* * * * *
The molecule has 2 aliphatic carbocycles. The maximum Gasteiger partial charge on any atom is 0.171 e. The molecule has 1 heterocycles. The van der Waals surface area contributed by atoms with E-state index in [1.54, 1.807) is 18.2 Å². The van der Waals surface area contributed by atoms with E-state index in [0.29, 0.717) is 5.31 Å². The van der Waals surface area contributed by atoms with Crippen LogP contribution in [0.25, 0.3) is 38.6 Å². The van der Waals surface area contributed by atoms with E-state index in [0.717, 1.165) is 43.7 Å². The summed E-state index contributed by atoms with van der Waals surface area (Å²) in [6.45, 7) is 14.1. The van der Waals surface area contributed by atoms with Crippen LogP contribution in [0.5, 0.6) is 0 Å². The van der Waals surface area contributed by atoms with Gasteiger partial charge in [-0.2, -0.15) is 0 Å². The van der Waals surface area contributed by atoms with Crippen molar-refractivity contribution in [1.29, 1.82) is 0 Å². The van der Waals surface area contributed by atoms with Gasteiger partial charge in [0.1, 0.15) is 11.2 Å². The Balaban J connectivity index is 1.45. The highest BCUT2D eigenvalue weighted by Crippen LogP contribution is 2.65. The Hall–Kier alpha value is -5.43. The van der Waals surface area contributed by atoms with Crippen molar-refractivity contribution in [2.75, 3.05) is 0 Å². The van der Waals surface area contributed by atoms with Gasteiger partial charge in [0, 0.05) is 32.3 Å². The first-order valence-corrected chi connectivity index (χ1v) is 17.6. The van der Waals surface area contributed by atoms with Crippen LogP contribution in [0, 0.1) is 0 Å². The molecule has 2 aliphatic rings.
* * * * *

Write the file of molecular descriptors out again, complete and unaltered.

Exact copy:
The molecule has 2 aliphatic carbocycles. The maximum Gasteiger partial charge on any atom is 0.171 e. The molecule has 1 heterocycles. The van der Waals surface area contributed by atoms with E-state index in [1.54, 1.807) is 18.2 Å². The van der Waals surface area contributed by atoms with E-state index in [0.29, 0.717) is 5.31 Å². The van der Waals surface area contributed by atoms with Crippen LogP contribution in [0.25, 0.3) is 38.6 Å². The van der Waals surface area contributed by atoms with E-state index in [0.717, 1.165) is 43.7 Å². The summed E-state index contributed by atoms with van der Waals surface area (Å²) in [6.45, 7) is 14.1. The van der Waals surface area contributed by atoms with Crippen LogP contribution in [0.5, 0.6) is 0 Å². The van der Waals surface area contributed by atoms with Gasteiger partial charge in [-0.2, -0.15) is 0 Å². The van der Waals surface area contributed by atoms with Crippen molar-refractivity contribution in [1.29, 1.82) is 0 Å². The van der Waals surface area contributed by atoms with Gasteiger partial charge in [0.1, 0.15) is 11.2 Å². The Balaban J connectivity index is 1.45. The highest BCUT2D eigenvalue weighted by Crippen LogP contribution is 2.65. The Hall–Kier alpha value is -5.43. The van der Waals surface area contributed by atoms with Crippen molar-refractivity contribution in [2.75, 3.05) is 0 Å². The van der Waals surface area contributed by atoms with Gasteiger partial charge in [0, 0.05) is 32.3 Å². The first-order valence-corrected chi connectivity index (χ1v) is 17.6. The van der Waals surface area contributed by atoms with Crippen LogP contribution in [0, 0.1) is 0 Å². The molecule has 2 aliphatic rings.